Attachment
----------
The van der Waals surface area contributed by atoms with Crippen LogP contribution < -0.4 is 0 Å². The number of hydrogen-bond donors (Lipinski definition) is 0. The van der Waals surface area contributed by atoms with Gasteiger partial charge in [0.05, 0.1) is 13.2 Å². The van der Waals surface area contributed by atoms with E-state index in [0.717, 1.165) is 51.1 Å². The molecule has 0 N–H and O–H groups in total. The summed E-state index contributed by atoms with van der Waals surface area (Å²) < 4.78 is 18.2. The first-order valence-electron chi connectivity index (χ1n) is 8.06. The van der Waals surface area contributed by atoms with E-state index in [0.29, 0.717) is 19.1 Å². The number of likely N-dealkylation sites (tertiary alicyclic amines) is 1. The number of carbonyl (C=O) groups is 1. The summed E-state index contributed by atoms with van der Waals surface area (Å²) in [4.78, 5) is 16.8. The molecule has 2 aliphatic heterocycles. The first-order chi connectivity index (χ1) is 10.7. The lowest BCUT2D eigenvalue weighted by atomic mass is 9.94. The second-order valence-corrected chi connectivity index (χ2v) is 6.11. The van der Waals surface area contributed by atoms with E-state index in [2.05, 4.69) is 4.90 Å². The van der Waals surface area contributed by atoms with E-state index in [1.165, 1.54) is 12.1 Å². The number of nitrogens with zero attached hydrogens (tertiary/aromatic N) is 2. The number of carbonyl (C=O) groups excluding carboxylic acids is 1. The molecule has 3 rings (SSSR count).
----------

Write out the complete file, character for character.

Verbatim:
The van der Waals surface area contributed by atoms with Crippen LogP contribution < -0.4 is 0 Å². The number of hydrogen-bond donors (Lipinski definition) is 0. The van der Waals surface area contributed by atoms with Gasteiger partial charge in [0.05, 0.1) is 13.2 Å². The van der Waals surface area contributed by atoms with E-state index in [0.717, 1.165) is 51.1 Å². The molecule has 0 N–H and O–H groups in total. The summed E-state index contributed by atoms with van der Waals surface area (Å²) < 4.78 is 18.2. The first-order valence-electron chi connectivity index (χ1n) is 8.06. The van der Waals surface area contributed by atoms with E-state index in [0.29, 0.717) is 19.1 Å². The number of likely N-dealkylation sites (tertiary alicyclic amines) is 1. The number of carbonyl (C=O) groups is 1. The summed E-state index contributed by atoms with van der Waals surface area (Å²) in [4.78, 5) is 16.8. The molecule has 2 aliphatic heterocycles. The first-order chi connectivity index (χ1) is 10.7. The lowest BCUT2D eigenvalue weighted by atomic mass is 9.94. The second-order valence-corrected chi connectivity index (χ2v) is 6.11. The van der Waals surface area contributed by atoms with E-state index in [2.05, 4.69) is 4.90 Å². The van der Waals surface area contributed by atoms with E-state index in [1.165, 1.54) is 12.1 Å². The number of nitrogens with zero attached hydrogens (tertiary/aromatic N) is 2. The number of carbonyl (C=O) groups excluding carboxylic acids is 1. The molecule has 3 rings (SSSR count).